The cold winter months are fast approaching and as temperatures drop, the numbers for people caught in the icy grip of colds and flu’s go up.

Flu season in the Southern Hemisphere begins from May and lasts until October every year according to the World Health Organisation’s Global Influenza Surveillance network.

A possible explanation for the relationship between the influenza virus and winter is humidity. Researchers have found that the virus survives best at extremely high and low humidity, the type you would find indoors during the winter.

One way to combat the survival of the flu virus in the air and on the surfaces in your home this winter is with the help of a humidifier. When it comes to preventing and treating cold and flu symptoms there is a lot that can be done.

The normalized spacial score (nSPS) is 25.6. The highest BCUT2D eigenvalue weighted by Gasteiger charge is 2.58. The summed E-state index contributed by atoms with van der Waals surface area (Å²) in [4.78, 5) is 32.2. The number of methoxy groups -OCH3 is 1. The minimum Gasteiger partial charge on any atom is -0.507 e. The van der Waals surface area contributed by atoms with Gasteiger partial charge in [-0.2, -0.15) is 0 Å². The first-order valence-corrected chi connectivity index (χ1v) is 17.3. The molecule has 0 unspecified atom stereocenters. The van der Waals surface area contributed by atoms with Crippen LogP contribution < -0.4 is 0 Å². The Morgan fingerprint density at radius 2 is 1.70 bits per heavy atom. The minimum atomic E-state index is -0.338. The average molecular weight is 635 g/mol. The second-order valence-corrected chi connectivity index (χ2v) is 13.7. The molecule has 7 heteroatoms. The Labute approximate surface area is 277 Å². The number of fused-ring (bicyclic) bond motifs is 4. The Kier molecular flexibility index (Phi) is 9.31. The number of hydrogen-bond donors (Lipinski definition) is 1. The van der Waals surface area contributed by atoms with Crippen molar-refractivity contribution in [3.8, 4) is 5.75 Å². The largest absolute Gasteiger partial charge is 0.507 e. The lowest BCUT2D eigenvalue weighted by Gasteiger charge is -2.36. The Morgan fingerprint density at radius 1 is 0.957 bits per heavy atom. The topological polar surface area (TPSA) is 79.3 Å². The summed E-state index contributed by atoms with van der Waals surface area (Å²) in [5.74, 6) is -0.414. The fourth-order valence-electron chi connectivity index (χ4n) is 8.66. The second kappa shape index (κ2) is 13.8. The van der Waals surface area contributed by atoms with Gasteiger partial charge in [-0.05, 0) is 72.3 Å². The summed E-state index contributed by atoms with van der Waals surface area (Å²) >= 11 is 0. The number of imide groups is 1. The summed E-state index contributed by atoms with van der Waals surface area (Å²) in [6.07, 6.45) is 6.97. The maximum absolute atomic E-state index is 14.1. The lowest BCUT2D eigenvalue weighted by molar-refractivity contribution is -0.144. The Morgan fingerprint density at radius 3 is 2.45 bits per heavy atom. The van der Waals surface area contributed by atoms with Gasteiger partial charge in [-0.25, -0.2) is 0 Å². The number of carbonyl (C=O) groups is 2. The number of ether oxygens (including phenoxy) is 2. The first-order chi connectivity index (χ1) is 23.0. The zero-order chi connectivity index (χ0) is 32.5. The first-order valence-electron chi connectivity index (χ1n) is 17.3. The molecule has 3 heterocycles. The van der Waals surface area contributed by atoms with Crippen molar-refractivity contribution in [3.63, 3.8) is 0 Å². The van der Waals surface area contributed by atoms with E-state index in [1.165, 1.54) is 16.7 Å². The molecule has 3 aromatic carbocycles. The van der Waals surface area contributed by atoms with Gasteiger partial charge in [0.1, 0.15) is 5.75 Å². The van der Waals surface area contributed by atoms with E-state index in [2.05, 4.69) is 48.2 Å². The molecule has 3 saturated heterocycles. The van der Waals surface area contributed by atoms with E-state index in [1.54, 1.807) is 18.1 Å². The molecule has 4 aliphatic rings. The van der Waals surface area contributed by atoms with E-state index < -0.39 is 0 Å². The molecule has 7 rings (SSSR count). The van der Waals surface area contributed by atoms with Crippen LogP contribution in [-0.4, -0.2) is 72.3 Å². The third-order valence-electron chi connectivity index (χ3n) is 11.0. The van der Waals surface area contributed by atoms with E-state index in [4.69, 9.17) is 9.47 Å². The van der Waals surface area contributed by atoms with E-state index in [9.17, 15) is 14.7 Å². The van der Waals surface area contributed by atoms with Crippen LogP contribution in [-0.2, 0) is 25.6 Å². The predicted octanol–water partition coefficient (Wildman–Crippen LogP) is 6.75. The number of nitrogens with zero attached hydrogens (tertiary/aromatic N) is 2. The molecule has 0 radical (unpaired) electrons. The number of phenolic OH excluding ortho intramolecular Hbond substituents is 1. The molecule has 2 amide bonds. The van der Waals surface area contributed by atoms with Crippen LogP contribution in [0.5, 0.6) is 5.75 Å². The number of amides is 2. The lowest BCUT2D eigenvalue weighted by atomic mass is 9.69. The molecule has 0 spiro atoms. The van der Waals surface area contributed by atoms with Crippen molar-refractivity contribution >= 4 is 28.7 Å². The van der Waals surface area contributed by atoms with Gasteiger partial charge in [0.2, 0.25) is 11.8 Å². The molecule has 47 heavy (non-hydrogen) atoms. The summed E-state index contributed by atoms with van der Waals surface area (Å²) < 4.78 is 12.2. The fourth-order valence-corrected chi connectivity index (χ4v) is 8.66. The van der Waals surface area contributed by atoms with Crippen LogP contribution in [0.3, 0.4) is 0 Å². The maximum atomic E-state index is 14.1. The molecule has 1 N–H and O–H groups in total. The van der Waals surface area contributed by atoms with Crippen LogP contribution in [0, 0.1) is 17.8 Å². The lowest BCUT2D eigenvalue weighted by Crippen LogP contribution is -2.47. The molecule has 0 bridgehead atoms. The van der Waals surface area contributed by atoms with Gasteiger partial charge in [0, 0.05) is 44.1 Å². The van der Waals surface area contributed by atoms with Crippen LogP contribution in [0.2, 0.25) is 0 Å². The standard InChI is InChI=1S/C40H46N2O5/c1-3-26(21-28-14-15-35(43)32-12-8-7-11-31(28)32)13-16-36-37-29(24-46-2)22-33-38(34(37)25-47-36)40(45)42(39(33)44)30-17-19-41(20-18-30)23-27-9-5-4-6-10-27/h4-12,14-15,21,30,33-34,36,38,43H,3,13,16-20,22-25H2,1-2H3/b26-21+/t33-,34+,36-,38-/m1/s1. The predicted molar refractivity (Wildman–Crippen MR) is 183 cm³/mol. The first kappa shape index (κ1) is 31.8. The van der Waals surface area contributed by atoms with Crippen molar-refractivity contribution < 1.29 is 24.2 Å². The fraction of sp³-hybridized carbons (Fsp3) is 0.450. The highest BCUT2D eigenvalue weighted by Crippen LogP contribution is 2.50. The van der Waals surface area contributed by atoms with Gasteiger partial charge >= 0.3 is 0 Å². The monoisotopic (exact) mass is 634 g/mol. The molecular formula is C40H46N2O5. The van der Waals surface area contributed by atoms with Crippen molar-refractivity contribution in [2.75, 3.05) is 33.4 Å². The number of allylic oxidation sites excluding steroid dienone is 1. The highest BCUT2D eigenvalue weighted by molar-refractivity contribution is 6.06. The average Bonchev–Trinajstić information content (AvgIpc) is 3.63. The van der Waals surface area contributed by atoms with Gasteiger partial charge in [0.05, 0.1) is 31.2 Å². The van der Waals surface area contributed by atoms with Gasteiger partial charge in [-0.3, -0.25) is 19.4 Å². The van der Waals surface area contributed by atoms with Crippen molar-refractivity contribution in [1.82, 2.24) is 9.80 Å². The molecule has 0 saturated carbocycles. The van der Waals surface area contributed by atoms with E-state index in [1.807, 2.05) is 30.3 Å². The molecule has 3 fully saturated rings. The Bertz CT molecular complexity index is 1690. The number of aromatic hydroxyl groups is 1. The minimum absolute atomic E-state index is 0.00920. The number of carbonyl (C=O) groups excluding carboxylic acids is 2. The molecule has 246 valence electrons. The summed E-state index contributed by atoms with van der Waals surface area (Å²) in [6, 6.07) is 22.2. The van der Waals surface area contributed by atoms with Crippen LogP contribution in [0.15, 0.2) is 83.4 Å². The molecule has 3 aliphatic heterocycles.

Flu vaccinations are one of the most popular preventative measures and most pharmacies and doctors’ surgeries offer this service in the run up to the flu season. The Campus Health and Wellness Clinic offers flu vaccinations to students at a cost of R55. According to Campus Health the vaccinations are already out of stock because many students flock to get their seasonal jab before winter kicks in.

If you have not been able to get your flu vaccination, you can still try and ward off colds and flu’s by following home remedies like increasing your intake of vitamin C. This can be done with a vitamin C supplement or eating foods that are high in vitamin C like red bell peppers, oranges or strawberries.

One of the most important things to remember during this season is practicing good cold & flu etiquette if you really want to keep the flu at bay. Washing your hands regularly, coughing into a tissue or your sleeve and not into your bare hands can help prevent the spread of colds and flu’s.

Additional Resources

Wits Vuvuzela April 15 2011: Influenza can be prevented this Winter February 2013: Flu-Proof your home May 2013: Flu Season Etiquette- What you need to know about flu and the office